My son runs ahead of me, his sweaty toddler feet crammed into his red rubber crocs, lurching and tripping his way across the rock-riddled earth on his way to the greenhouse. He likes to be the first one to grab the hose during our nightly watering routine. My daughter is wrapped around my body, eyes large, following her brother’s movement.
‘Let’s go to my house, Mama!,’ he always exclaims, ‘see my food!’
We walk past the sweet and heavy lavender, abuzz with round and fuzzy bees and walk through the doors. A humid air envelopes us and we are transported into another world, a small one where bean stalks grow inches by the day, the beds lined with lettuce and swiss chard and spinach and kale and carrots become one big sea of green. The cucumber vines climb up to the heavens, big leaves threatening to overtake us and the sweetpea tendrils looking like something out of the untamed jungle of Jumanji.
‘Everybody is growing up! Peppas, there’s two den! And ‘matoes, pretty pretty cool,’ my son points out to me.
He tells me it’s his turn to water, as he blasts the basil and sage with a hard hit. I cringe a little and change the setting to ‘mist’ and allow him to continue on his merry way. He picks a piece of butter leaf lettuce, offering it to me to eat. He asks if the lemons are yellow yet and can he pick them? He runs outside to the strawberry beds, bright brown eyes in search of that juicy red. He spots an indigo blueberry, hanging delicately from the vine and rushes over to tell me. I let him eat it, but he changes his mind and wants me to have it instead.
It doesn’t seem that long ago that he and I were out there planting wee seeds, me explaining to him how they needed soil, and sun, and water to grow. Every day we checked, and together we held hands and jumped up and down at the first glimpse of a plant pushing it’s way through the earth, searching for light. I’m still reveling in the miraculous wonder of something so small becoming something so big, and I’m not necessarily referring to the plants. Watching our garden grow, and watching my son grow with it, has made for some magical moments.
This is not just a place to grow vegetables. I cherish the things my kids will learn about life and food and chores in this space. I love the enthusiasm and excitement we share over eating something right off the vine, the way he tells his daddy he helped me pick it for dinner, the way he has ownership in this. Sure, I care about the plants surviving, but I care more about my son thriving and enjoying the experience. So if while he’s ‘helping’ he accidentally dumps dirt on top of the new budding cilantro, or pulls out a carrot before it’s ready to eat, or over-waters the celery, that’s okay. Because he’s learning. He’s learning about the life cycles, he’s learning about hard work, and how to care for things, and that food doesn’t instantly appear on a grocery store shelf.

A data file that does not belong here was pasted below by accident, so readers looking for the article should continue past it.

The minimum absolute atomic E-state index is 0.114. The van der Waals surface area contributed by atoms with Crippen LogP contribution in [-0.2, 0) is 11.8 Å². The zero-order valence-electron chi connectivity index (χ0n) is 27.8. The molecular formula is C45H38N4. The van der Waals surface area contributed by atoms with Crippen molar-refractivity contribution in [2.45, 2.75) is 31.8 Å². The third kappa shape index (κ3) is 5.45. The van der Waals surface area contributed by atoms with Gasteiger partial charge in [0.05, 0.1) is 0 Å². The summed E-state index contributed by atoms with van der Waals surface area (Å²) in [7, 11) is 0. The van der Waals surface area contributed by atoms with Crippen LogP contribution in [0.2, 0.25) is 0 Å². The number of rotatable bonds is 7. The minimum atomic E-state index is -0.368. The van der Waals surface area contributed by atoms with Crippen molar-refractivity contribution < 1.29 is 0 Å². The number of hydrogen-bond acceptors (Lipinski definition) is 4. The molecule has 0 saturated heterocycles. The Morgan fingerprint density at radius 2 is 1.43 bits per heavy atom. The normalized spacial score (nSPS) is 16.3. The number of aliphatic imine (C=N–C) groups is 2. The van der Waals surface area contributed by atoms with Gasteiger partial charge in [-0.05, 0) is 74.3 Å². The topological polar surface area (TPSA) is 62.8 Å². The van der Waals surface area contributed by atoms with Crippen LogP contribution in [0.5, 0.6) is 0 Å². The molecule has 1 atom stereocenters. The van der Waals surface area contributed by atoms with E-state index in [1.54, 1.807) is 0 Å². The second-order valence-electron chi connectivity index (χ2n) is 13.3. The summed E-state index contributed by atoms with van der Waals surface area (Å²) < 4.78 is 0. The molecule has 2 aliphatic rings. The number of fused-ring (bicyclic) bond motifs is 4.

Planting fruit, vegetables, and herbs is one of the ways we are making our little farm and garden dreams come true. Last year we moved to a rural piece of property on three wild acres. It’s mostly overgrown with towering trees and undomesticated rhododendrons, but we’re whittling away at the land bit by bit. We are fortunate to have so much space, and a brand new greenhouse this year, but even in a small space planting a garden with kids can be doable.
The past few years before our greenhouse, we had four garden boxes. That’s it. I’ve always haphazardly planted peas, carrots, a few onions, and strawberries. I never really knew what I was doing and I always hoped for the best, and it usually turned out alright! Last year my son was two-years-old, and I have the best memories of him toddling around the garden beds with no pants on, pulling out sweet carrots, rinsing them off with the hose, and munching them on the cool shade of the porch. The older he gets, the more fun it gets because he understands the process more, but even then he enjoyed eating the fruits of my (very minimal) labor.
You truly don’t need a ‘green thumb’ to garden a small space with kids. Let your child help choose the seeds, dump in the dirt, water the plants. Talk about what each one will become. You can grow so many things in small pots on the deck if you don’t have the outdoor space! If you aren’t up for urban gardening, you can probably find a community garden plot in your town! I know my son watches me, and wants to do what I do, so I let him use the small shovels and watering cans. He has his own garden bucket and I let him do as much as safely possible. This is the lifestyle and childhood my husband and I are creating for our kids, and we want them to be all in.
As Thomas Berry so eloquently says, ‘Teaching children about the natural world should be seen as one of the most important events in their lives.”
How about you? What are some ways you love to garden with your kids?